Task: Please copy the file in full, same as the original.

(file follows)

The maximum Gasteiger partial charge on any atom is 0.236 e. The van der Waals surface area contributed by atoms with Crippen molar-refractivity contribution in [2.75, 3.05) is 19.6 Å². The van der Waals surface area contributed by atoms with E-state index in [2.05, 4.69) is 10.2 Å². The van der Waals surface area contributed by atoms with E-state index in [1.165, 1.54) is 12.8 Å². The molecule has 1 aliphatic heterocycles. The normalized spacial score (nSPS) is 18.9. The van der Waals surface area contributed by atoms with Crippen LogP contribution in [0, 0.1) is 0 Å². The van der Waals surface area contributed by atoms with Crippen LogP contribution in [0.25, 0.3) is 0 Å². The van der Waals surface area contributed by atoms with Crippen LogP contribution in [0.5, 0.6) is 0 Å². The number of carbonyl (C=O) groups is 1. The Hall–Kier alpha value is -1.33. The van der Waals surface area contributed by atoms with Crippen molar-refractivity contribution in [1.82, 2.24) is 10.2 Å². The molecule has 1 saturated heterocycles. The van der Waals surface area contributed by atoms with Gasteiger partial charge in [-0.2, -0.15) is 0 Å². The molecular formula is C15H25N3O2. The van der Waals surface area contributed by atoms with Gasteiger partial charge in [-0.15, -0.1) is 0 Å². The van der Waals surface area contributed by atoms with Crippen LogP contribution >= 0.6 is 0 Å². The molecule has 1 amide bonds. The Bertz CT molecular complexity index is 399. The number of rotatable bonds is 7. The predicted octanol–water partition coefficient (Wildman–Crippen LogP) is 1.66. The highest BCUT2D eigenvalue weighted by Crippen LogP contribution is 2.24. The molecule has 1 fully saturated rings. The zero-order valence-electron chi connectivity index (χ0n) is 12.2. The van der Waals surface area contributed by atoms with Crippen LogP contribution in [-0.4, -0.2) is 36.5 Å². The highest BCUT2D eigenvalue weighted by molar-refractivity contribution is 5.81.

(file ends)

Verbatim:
The maximum Gasteiger partial charge on any atom is 0.236 e. The van der Waals surface area contributed by atoms with Crippen molar-refractivity contribution in [2.75, 3.05) is 19.6 Å². The van der Waals surface area contributed by atoms with E-state index in [2.05, 4.69) is 10.2 Å². The van der Waals surface area contributed by atoms with E-state index in [1.165, 1.54) is 12.8 Å². The molecule has 1 aliphatic heterocycles. The normalized spacial score (nSPS) is 18.9. The van der Waals surface area contributed by atoms with Crippen LogP contribution in [0, 0.1) is 0 Å². The van der Waals surface area contributed by atoms with Crippen LogP contribution in [0.25, 0.3) is 0 Å². The van der Waals surface area contributed by atoms with Crippen LogP contribution in [0.5, 0.6) is 0 Å². The number of carbonyl (C=O) groups is 1. The Hall–Kier alpha value is -1.33. The van der Waals surface area contributed by atoms with Crippen molar-refractivity contribution in [1.82, 2.24) is 10.2 Å². The molecule has 1 saturated heterocycles. The van der Waals surface area contributed by atoms with Gasteiger partial charge in [-0.2, -0.15) is 0 Å². The molecular formula is C15H25N3O2. The van der Waals surface area contributed by atoms with Gasteiger partial charge in [-0.15, -0.1) is 0 Å². The van der Waals surface area contributed by atoms with Crippen LogP contribution >= 0.6 is 0 Å². The molecule has 1 amide bonds. The Bertz CT molecular complexity index is 399. The number of rotatable bonds is 7. The predicted octanol–water partition coefficient (Wildman–Crippen LogP) is 1.66. The highest BCUT2D eigenvalue weighted by Crippen LogP contribution is 2.24. The molecule has 1 fully saturated rings. The zero-order valence-electron chi connectivity index (χ0n) is 12.2. The van der Waals surface area contributed by atoms with Crippen LogP contribution in [-0.4, -0.2) is 36.5 Å². The highest BCUT2D eigenvalue weighted by molar-refractivity contribution is 5.81.